The best job is to work for a private homeowner, Flores and other migrants said. The local people take pity on the workers and often send them away with old clothes, furniture and other cast-offs. When he works in local people’s gardens, Flores said, they sometimes make him lunch, which is nice. It makes him feel human again.

Not everybody in the community is as welcoming to the migrants, however. A number of local activists have been calling for something to be done about the unsightly camps that dot their countryside.

“They’re very inter-mingled within our community, and the health concerns that they bring are very real concerns,” Van Meter said.

Van Meter said he’s also especially worried about the fire risk the men pose.

Every night, there are a few dozen open flames burning in the canyon. From the candle a worker uses to read, to the open barbecue shared by a group of men, the potential fire hazards are everywhere in the camp.

Yet despite the overgrown vegetation, the arid climate and the overcrowding, the San Diego Fire Department said they have never been called to a fire in the canyon. Unlike other parts of the city, where many fires are started every year by transients, the fire chief at the station in Carmel Valley could not remember responding to a single fire in the migrant camps over the past five years.

“Basically, what we’ve found is that the immigrants up there keep the fires small. Culturally, they seem to be very sensitive to the dangers of fires, and they don’t want raging fires going, because they don’t want to be reported by residents,” said Maurice Luque, a spokesman for the San Diego Fire Department.

Nevertheless, local residents are still concerned.

Dave Hill lives in house nearest to the migrant camp. His back yard borders the open space where the men have settled and at night he can look out at the twinkling lights of the candles and cooking fires,

“My house would be the first to get hit if there was a fire, and that does worry me,” Hill said.

What Van Meter and other local critics of the migrant camps want is for the men to be given some sort of permanent housing. That’s also the goal of advocates for the migrants, who have been calling for some accommodation to be built for these men for many years.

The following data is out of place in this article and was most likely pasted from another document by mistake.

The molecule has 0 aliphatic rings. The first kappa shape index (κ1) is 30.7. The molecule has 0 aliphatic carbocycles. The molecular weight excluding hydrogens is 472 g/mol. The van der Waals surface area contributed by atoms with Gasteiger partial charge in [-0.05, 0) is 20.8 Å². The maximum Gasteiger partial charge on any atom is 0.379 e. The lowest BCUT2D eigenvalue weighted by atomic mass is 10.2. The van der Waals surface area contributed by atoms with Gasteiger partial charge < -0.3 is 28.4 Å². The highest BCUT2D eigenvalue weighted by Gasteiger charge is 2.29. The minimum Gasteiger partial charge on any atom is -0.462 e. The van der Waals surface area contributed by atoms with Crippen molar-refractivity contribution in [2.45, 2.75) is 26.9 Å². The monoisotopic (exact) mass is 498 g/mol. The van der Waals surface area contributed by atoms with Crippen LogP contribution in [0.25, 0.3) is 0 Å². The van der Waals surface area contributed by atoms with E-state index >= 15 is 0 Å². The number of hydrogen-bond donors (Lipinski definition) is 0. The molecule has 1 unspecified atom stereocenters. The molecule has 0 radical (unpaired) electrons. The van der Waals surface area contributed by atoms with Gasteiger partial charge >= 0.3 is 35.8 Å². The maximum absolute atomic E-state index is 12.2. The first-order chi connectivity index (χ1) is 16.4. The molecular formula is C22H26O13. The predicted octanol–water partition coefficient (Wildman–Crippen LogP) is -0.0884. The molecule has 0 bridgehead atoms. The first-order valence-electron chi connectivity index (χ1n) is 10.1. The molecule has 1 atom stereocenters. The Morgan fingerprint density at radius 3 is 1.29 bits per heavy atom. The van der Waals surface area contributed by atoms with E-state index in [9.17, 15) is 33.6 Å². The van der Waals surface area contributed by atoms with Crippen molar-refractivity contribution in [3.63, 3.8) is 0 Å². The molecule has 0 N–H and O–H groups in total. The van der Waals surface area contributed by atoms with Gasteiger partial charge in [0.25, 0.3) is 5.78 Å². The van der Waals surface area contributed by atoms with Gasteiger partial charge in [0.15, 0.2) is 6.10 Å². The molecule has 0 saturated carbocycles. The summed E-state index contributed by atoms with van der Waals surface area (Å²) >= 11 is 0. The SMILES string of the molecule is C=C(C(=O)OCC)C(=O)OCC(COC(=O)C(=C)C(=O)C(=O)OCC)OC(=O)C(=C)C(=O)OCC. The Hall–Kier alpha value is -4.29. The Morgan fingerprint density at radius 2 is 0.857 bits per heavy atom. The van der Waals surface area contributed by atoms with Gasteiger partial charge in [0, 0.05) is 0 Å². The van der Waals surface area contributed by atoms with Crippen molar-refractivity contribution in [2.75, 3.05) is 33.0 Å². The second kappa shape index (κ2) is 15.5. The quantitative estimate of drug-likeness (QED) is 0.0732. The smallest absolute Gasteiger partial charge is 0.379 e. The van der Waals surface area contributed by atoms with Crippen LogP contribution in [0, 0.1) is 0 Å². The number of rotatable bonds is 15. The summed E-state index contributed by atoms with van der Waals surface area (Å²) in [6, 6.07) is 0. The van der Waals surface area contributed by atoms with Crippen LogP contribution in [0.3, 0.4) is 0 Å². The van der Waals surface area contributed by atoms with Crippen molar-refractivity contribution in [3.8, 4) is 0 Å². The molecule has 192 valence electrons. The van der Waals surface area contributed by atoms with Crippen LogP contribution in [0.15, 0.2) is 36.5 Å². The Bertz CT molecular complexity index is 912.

Last year, Peters successfully asked the San Diego City Council to approve the concept of building housing for the workers, and Peters’ staff has since been chasing a state housing grant, which would potentially provide some $3 million to build basic, dormitory-style accommodations.

Tyler Sherer, an aide to Peters who has been overseeing the grant application, said the plans to build housing are currently being held up as the city tries to find somewhere to build such accommodation.

Without a site, there’s no grant, he said, and finding a community willing to host a couple hundred undocumented male migrants has not been easy.

Currently, the city is looking at sites in industrial areas of town, away from large tracts of housing. The difficulty with such sites, Sherer said, is that they are typically too far away from the areas where the migrants work. Without transportation, the men would be left to make a long journey across town to work.

The workers have heard all this before. They said various groups have been talking about providing housing for them for years, but that it never happens. Besides, they said, if they move out of the canyon, a new batch of migrants would surely take up residence behind them.

The men will keep coming, they said, until there is no work left for them to do.

Until then, they will put up with the mud and the cold stares and the occasional rip-off artist. As long as there is still no work in Mexico, it makes no sense for them to return. Though it pains them to be away from their families, it’s a price the valley’s migrants are simply willing to pay.